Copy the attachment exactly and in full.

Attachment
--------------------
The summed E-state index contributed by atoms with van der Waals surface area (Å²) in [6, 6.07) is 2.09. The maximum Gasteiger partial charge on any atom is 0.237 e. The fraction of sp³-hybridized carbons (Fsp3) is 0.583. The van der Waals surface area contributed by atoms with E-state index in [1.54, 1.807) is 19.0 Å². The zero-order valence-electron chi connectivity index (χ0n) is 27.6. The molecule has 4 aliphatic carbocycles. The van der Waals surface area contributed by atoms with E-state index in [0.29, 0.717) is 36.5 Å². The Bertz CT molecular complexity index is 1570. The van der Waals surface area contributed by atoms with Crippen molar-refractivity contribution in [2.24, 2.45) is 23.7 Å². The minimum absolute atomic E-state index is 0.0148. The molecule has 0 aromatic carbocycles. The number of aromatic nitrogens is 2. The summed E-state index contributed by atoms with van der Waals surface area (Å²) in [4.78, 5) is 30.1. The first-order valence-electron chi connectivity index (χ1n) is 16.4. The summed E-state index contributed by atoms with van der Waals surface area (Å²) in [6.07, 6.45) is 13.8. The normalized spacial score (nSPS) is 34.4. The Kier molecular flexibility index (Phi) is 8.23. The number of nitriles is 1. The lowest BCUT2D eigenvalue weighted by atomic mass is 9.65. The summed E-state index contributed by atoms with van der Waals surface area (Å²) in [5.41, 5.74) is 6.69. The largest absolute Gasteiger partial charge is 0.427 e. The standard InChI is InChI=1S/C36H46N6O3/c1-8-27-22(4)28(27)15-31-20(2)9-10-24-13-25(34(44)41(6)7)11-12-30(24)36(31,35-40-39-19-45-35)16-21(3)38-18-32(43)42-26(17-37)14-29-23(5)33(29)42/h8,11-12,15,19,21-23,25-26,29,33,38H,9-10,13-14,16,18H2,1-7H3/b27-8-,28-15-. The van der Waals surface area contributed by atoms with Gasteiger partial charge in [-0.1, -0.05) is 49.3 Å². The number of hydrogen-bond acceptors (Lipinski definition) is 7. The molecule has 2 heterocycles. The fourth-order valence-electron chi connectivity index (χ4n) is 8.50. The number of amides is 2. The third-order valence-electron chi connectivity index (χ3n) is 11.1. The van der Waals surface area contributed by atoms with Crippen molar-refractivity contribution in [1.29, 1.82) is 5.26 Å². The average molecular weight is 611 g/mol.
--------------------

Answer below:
The summed E-state index contributed by atoms with van der Waals surface area (Å²) in [6, 6.07) is 2.09. The maximum Gasteiger partial charge on any atom is 0.237 e. The fraction of sp³-hybridized carbons (Fsp3) is 0.583. The van der Waals surface area contributed by atoms with E-state index in [1.54, 1.807) is 19.0 Å². The zero-order valence-electron chi connectivity index (χ0n) is 27.6. The molecule has 4 aliphatic carbocycles. The van der Waals surface area contributed by atoms with E-state index in [0.29, 0.717) is 36.5 Å². The Bertz CT molecular complexity index is 1570. The van der Waals surface area contributed by atoms with Crippen molar-refractivity contribution in [2.24, 2.45) is 23.7 Å². The minimum absolute atomic E-state index is 0.0148. The molecule has 0 aromatic carbocycles. The number of aromatic nitrogens is 2. The summed E-state index contributed by atoms with van der Waals surface area (Å²) in [4.78, 5) is 30.1. The first-order valence-electron chi connectivity index (χ1n) is 16.4. The summed E-state index contributed by atoms with van der Waals surface area (Å²) in [6.07, 6.45) is 13.8. The normalized spacial score (nSPS) is 34.4. The Kier molecular flexibility index (Phi) is 8.23. The number of nitriles is 1. The lowest BCUT2D eigenvalue weighted by atomic mass is 9.65. The summed E-state index contributed by atoms with van der Waals surface area (Å²) in [5.41, 5.74) is 6.69. The largest absolute Gasteiger partial charge is 0.427 e. The standard InChI is InChI=1S/C36H46N6O3/c1-8-27-22(4)28(27)15-31-20(2)9-10-24-13-25(34(44)41(6)7)11-12-30(24)36(31,35-40-39-19-45-35)16-21(3)38-18-32(43)42-26(17-37)14-29-23(5)33(29)42/h8,11-12,15,19,21-23,25-26,29,33,38H,9-10,13-14,16,18H2,1-7H3/b27-8-,28-15-. The van der Waals surface area contributed by atoms with Gasteiger partial charge in [-0.1, -0.05) is 49.3 Å². The number of hydrogen-bond acceptors (Lipinski definition) is 7. The molecule has 2 heterocycles. The fourth-order valence-electron chi connectivity index (χ4n) is 8.50. The number of amides is 2. The third-order valence-electron chi connectivity index (χ3n) is 11.1. The van der Waals surface area contributed by atoms with Crippen molar-refractivity contribution in [1.29, 1.82) is 5.26 Å². The average molecular weight is 611 g/mol.